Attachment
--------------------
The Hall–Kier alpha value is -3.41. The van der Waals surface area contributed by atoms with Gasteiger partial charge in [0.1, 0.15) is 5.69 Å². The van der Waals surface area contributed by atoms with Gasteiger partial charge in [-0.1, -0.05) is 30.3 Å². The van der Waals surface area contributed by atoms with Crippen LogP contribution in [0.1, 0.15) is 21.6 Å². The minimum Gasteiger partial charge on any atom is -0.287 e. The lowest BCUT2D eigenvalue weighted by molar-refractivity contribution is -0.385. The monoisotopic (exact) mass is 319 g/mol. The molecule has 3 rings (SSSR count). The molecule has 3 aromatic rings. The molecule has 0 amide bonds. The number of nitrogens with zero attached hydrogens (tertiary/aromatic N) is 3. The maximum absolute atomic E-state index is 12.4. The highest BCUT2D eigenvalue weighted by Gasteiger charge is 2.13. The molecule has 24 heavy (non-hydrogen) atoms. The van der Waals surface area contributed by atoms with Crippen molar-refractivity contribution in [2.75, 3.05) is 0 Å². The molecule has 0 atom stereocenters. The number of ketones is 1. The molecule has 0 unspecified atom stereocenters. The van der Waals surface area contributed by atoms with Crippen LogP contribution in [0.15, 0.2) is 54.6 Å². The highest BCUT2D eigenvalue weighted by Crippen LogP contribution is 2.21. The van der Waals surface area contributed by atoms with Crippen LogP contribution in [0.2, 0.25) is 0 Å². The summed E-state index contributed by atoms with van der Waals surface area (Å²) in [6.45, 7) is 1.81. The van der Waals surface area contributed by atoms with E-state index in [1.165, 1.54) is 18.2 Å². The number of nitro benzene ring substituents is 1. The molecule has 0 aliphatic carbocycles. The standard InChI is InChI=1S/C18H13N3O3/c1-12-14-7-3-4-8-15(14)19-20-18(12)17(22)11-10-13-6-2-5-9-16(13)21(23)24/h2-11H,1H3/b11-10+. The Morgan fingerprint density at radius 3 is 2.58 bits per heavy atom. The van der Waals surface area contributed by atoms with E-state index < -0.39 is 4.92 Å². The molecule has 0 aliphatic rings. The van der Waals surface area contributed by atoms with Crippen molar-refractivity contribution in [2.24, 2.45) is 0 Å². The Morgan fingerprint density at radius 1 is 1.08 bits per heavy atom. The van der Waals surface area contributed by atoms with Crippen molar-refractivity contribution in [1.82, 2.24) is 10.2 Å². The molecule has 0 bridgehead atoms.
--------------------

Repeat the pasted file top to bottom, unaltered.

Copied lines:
The Hall–Kier alpha value is -3.41. The van der Waals surface area contributed by atoms with Gasteiger partial charge in [0.1, 0.15) is 5.69 Å². The van der Waals surface area contributed by atoms with Gasteiger partial charge in [-0.1, -0.05) is 30.3 Å². The van der Waals surface area contributed by atoms with Crippen LogP contribution in [0.1, 0.15) is 21.6 Å². The minimum Gasteiger partial charge on any atom is -0.287 e. The lowest BCUT2D eigenvalue weighted by molar-refractivity contribution is -0.385. The monoisotopic (exact) mass is 319 g/mol. The molecule has 3 rings (SSSR count). The molecule has 3 aromatic rings. The molecule has 0 amide bonds. The number of nitrogens with zero attached hydrogens (tertiary/aromatic N) is 3. The maximum absolute atomic E-state index is 12.4. The highest BCUT2D eigenvalue weighted by Gasteiger charge is 2.13. The molecule has 24 heavy (non-hydrogen) atoms. The van der Waals surface area contributed by atoms with Crippen molar-refractivity contribution in [2.75, 3.05) is 0 Å². The molecule has 0 atom stereocenters. The number of ketones is 1. The molecule has 0 unspecified atom stereocenters. The van der Waals surface area contributed by atoms with Crippen LogP contribution in [0.15, 0.2) is 54.6 Å². The highest BCUT2D eigenvalue weighted by Crippen LogP contribution is 2.21. The van der Waals surface area contributed by atoms with Crippen LogP contribution in [0.2, 0.25) is 0 Å². The summed E-state index contributed by atoms with van der Waals surface area (Å²) in [6.45, 7) is 1.81. The van der Waals surface area contributed by atoms with E-state index in [1.165, 1.54) is 18.2 Å². The number of nitro benzene ring substituents is 1. The molecule has 0 aliphatic carbocycles. The standard InChI is InChI=1S/C18H13N3O3/c1-12-14-7-3-4-8-15(14)19-20-18(12)17(22)11-10-13-6-2-5-9-16(13)21(23)24/h2-11H,1H3/b11-10+. The Morgan fingerprint density at radius 3 is 2.58 bits per heavy atom. The van der Waals surface area contributed by atoms with E-state index < -0.39 is 4.92 Å². The molecule has 0 aliphatic rings. The van der Waals surface area contributed by atoms with Crippen molar-refractivity contribution in [2.24, 2.45) is 0 Å². The Morgan fingerprint density at radius 1 is 1.08 bits per heavy atom. The van der Waals surface area contributed by atoms with Crippen molar-refractivity contribution in [1.82, 2.24) is 10.2 Å². The molecule has 0 bridgehead atoms.